• Stopping climate change is going to take a systemic overhaul. Architect William McDonough and chemist Michael Braungart redesign the environmental playbook from the ground up. They show how creating more sustainable buildings and products requires initiating a new industrial revolution — a revolution that is entirely within the realm of technical and political possibility.

    Scribd Editors

Reader reviews

  • (4/5)
    Read this for Sustainability Book Club. Interesting ideas, not sure how to make them happen. The book itself is an example of redesigning objects to fulfill the principles of sustainability. Made from synthetic paper, the ink can be washed off and reused when the book is recycled.
  • (4/5)
    Scary. And educational - I was shocked to learn that chromium is used in leather tanning. Bottom line - doing less bad is still no good. Bottomer line - we have to change just about everything that we do. Cradle to grave is fallacious. As for throwing away - there is no more "away".



    While the book is really aimed at industry, there's a message for everyday humans. This book is idealistic and unrealistic, but that bottom line above still stares us in the face and in the end something must be done, or it will be the end.



    One really cool thing is that it is printed on a recycled/recyclable plastic "paper" with a reusable, non-toxic ink. It's heavier than a normal book of its size, but it still feels like paper.
  • (3/5)
    I have mixed feelings about this book. On one hand, it was interesting and inspiring to read about the authors' firm's eco-efficient designs. But for the most part it still seemed pretty pie in the sky--great ideas that unfortunately aren't feasible at this time.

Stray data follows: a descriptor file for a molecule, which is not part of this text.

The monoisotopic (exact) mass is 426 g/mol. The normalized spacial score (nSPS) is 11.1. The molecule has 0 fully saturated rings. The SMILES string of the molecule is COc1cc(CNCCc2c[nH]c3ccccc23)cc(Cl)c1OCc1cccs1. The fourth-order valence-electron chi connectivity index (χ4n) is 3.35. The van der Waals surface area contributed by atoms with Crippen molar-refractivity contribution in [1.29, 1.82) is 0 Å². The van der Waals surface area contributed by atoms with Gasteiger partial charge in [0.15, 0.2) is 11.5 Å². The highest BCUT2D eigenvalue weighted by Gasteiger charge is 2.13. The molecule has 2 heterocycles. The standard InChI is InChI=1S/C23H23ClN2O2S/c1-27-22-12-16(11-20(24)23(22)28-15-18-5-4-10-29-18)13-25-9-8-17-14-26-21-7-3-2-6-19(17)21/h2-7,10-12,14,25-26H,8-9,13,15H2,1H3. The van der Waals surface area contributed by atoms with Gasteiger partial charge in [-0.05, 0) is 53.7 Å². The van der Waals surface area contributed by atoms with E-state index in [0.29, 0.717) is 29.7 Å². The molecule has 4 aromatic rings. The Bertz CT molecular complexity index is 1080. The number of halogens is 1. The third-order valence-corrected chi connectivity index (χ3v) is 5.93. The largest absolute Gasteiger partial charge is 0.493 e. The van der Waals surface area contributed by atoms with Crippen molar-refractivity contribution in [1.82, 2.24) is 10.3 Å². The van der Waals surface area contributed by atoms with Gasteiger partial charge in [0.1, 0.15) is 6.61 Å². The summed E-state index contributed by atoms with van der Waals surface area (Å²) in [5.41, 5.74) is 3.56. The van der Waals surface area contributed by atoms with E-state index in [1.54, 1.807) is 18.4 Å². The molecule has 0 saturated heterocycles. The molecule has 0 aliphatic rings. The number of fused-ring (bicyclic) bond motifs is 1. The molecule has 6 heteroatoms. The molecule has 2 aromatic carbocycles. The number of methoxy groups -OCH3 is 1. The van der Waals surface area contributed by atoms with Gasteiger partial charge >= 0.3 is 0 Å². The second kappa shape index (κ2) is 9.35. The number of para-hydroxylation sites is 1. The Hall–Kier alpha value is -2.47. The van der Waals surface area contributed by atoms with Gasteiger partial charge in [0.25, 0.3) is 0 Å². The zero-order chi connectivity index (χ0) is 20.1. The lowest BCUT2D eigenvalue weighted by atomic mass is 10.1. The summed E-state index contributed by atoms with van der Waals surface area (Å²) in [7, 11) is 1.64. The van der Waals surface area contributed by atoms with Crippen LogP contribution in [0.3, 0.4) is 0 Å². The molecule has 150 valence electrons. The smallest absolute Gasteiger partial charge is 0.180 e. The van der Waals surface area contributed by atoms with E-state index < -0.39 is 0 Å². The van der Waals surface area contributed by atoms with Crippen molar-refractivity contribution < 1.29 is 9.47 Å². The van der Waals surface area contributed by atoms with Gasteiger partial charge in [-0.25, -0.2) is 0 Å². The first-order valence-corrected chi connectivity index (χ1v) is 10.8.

I also don't like the authors' premise that it's possible to live an ecologically sound life without reducing consumption. It sounds appealing to believe that one shouldn't have to sacrifice one's lifestyle in order to fix the planet, but isn't uncritical consumption what got us into this environmental mess in the first place?
  • (2/5)

    1 person found this helpful

    The author had a lot of criticism, a few ideas, and not a lot of action. Talking about the environment is not a very effective way to do anything about it. I was also creeped out by the author's veiled religious references. I also didn't appreciate the stereotypical notion that Native American people are environmentally minded and we should learn from them.

    1 person found this helpful

  • (4/5)
    I'm a freecycle/recycle/thriftshop geek and William McDonough's book, written with his colleague, the German chemist Michael Braungart, is a manifesto calling for the transformation of human industry through ecologically intelligent design.
  • (5/5)
    Challenges our thinking about how everything around us is designed and how we use it.
  • (5/5)
    Great book - everyone should read this. Some great practical ways to think about design and the way we go about life. Read it!
  • (2/5)